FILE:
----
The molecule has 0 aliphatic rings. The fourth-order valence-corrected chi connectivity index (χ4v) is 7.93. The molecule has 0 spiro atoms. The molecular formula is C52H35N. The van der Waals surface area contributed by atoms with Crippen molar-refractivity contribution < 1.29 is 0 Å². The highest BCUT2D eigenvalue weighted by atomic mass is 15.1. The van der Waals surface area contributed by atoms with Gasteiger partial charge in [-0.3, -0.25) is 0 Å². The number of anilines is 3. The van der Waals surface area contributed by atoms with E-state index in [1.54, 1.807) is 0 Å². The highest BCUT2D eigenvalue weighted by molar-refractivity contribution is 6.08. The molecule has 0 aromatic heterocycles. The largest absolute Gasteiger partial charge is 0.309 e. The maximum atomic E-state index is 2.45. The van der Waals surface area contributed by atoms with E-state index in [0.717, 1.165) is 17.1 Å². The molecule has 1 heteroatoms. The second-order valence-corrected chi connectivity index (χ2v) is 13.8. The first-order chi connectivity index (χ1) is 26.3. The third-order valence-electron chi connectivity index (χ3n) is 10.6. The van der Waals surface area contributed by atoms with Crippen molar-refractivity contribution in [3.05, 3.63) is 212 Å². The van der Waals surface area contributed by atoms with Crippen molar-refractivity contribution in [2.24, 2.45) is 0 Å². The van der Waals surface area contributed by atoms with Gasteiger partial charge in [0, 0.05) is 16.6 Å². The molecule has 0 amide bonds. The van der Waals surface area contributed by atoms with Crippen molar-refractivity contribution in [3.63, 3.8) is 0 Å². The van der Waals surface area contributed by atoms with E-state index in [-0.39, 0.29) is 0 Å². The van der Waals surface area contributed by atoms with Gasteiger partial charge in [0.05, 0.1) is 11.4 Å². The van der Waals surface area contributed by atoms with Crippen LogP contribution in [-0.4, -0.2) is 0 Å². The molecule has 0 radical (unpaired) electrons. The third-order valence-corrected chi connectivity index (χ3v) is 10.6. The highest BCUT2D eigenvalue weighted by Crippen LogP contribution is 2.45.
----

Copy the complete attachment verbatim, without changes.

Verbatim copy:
The molecule has 0 aliphatic rings. The fourth-order valence-corrected chi connectivity index (χ4v) is 7.93. The molecule has 0 spiro atoms. The molecular formula is C52H35N. The van der Waals surface area contributed by atoms with Crippen molar-refractivity contribution < 1.29 is 0 Å². The highest BCUT2D eigenvalue weighted by atomic mass is 15.1. The van der Waals surface area contributed by atoms with Gasteiger partial charge in [-0.3, -0.25) is 0 Å². The number of anilines is 3. The van der Waals surface area contributed by atoms with E-state index in [1.54, 1.807) is 0 Å². The highest BCUT2D eigenvalue weighted by molar-refractivity contribution is 6.08. The molecule has 0 aromatic heterocycles. The largest absolute Gasteiger partial charge is 0.309 e. The maximum atomic E-state index is 2.45. The van der Waals surface area contributed by atoms with E-state index in [0.717, 1.165) is 17.1 Å². The molecule has 1 heteroatoms. The second-order valence-corrected chi connectivity index (χ2v) is 13.8. The first-order chi connectivity index (χ1) is 26.3. The third-order valence-electron chi connectivity index (χ3n) is 10.6. The van der Waals surface area contributed by atoms with Crippen molar-refractivity contribution in [3.05, 3.63) is 212 Å². The van der Waals surface area contributed by atoms with Crippen molar-refractivity contribution in [2.24, 2.45) is 0 Å². The van der Waals surface area contributed by atoms with Gasteiger partial charge in [0, 0.05) is 16.6 Å². The molecule has 0 amide bonds. The van der Waals surface area contributed by atoms with Crippen molar-refractivity contribution in [3.63, 3.8) is 0 Å². The van der Waals surface area contributed by atoms with E-state index in [-0.39, 0.29) is 0 Å². The van der Waals surface area contributed by atoms with Gasteiger partial charge in [0.05, 0.1) is 11.4 Å². The van der Waals surface area contributed by atoms with Crippen LogP contribution in [-0.4, -0.2) is 0 Å². The molecule has 0 radical (unpaired) electrons. The third-order valence-corrected chi connectivity index (χ3v) is 10.6. The highest BCUT2D eigenvalue weighted by Crippen LogP contribution is 2.45.